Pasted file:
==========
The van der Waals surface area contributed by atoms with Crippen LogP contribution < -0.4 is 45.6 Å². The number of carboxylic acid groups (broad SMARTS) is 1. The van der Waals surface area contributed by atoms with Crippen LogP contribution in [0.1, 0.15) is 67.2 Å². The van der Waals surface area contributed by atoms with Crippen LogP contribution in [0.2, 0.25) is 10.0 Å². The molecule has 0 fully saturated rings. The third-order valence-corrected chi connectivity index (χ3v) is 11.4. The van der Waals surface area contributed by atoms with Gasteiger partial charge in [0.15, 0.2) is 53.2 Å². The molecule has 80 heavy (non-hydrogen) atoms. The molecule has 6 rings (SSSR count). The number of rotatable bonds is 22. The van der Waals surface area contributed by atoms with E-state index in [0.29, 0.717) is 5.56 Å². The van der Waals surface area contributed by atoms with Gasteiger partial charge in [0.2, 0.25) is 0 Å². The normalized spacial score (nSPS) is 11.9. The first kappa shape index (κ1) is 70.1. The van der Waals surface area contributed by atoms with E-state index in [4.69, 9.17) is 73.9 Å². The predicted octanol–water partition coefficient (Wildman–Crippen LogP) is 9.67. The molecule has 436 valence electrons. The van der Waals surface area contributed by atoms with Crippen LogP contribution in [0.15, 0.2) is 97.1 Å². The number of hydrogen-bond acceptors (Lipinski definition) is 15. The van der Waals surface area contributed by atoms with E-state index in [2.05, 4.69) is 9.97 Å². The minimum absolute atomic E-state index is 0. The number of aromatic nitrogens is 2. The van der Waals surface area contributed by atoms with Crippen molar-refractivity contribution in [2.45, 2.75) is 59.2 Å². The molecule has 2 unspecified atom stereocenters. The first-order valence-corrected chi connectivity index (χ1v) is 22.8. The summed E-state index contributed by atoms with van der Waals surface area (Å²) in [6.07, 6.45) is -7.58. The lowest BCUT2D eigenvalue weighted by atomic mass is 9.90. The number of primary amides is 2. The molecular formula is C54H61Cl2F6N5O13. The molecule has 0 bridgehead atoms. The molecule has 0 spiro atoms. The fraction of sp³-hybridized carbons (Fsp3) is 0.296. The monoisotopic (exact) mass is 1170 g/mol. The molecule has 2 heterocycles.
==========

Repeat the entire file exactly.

The van der Waals surface area contributed by atoms with Crippen LogP contribution < -0.4 is 45.6 Å². The number of carboxylic acid groups (broad SMARTS) is 1. The van der Waals surface area contributed by atoms with Crippen LogP contribution in [0.1, 0.15) is 67.2 Å². The van der Waals surface area contributed by atoms with Crippen LogP contribution in [0.2, 0.25) is 10.0 Å². The molecule has 0 fully saturated rings. The third-order valence-corrected chi connectivity index (χ3v) is 11.4. The van der Waals surface area contributed by atoms with Gasteiger partial charge in [0.15, 0.2) is 53.2 Å². The molecule has 80 heavy (non-hydrogen) atoms. The molecule has 6 rings (SSSR count). The number of rotatable bonds is 22. The van der Waals surface area contributed by atoms with E-state index in [0.29, 0.717) is 5.56 Å². The van der Waals surface area contributed by atoms with Gasteiger partial charge in [0.2, 0.25) is 0 Å². The normalized spacial score (nSPS) is 11.9. The first kappa shape index (κ1) is 70.1. The van der Waals surface area contributed by atoms with E-state index in [4.69, 9.17) is 73.9 Å². The predicted octanol–water partition coefficient (Wildman–Crippen LogP) is 9.67. The molecule has 436 valence electrons. The van der Waals surface area contributed by atoms with Crippen LogP contribution in [0.15, 0.2) is 97.1 Å². The number of hydrogen-bond acceptors (Lipinski definition) is 15. The van der Waals surface area contributed by atoms with E-state index in [2.05, 4.69) is 9.97 Å². The minimum absolute atomic E-state index is 0. The number of aromatic nitrogens is 2. The van der Waals surface area contributed by atoms with Crippen molar-refractivity contribution in [2.45, 2.75) is 59.2 Å². The molecule has 2 unspecified atom stereocenters. The first-order valence-corrected chi connectivity index (χ1v) is 22.8. The summed E-state index contributed by atoms with van der Waals surface area (Å²) in [6.07, 6.45) is -7.58. The lowest BCUT2D eigenvalue weighted by atomic mass is 9.90. The number of primary amides is 2. The molecular formula is C54H61Cl2F6N5O13. The molecule has 0 bridgehead atoms. The molecule has 0 spiro atoms. The fraction of sp³-hybridized carbons (Fsp3) is 0.296. The monoisotopic (exact) mass is 1170 g/mol. The molecule has 2 heterocycles.